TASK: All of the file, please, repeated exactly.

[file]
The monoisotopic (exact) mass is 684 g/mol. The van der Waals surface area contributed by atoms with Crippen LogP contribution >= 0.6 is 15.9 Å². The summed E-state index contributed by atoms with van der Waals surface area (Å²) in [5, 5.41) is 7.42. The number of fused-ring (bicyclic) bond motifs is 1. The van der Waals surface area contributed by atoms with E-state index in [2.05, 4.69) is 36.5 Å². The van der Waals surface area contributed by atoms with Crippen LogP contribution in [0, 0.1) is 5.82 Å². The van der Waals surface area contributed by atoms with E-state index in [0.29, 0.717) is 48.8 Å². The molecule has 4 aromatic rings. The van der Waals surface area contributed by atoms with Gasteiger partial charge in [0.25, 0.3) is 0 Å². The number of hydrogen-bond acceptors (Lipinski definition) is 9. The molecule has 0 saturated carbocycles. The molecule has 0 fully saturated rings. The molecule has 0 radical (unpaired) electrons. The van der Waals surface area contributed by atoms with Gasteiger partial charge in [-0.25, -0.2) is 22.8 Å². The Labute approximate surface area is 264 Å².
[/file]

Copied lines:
The monoisotopic (exact) mass is 684 g/mol. The van der Waals surface area contributed by atoms with Crippen LogP contribution >= 0.6 is 15.9 Å². The summed E-state index contributed by atoms with van der Waals surface area (Å²) in [5, 5.41) is 7.42. The number of fused-ring (bicyclic) bond motifs is 1. The van der Waals surface area contributed by atoms with E-state index in [2.05, 4.69) is 36.5 Å². The van der Waals surface area contributed by atoms with Crippen LogP contribution in [0, 0.1) is 5.82 Å². The van der Waals surface area contributed by atoms with E-state index in [0.29, 0.717) is 48.8 Å². The molecule has 4 aromatic rings. The van der Waals surface area contributed by atoms with Gasteiger partial charge in [0.25, 0.3) is 0 Å². The number of hydrogen-bond acceptors (Lipinski definition) is 9. The molecule has 0 saturated carbocycles. The molecule has 0 fully saturated rings. The molecule has 0 radical (unpaired) electrons. The van der Waals surface area contributed by atoms with Gasteiger partial charge in [-0.25, -0.2) is 22.8 Å². The Labute approximate surface area is 264 Å².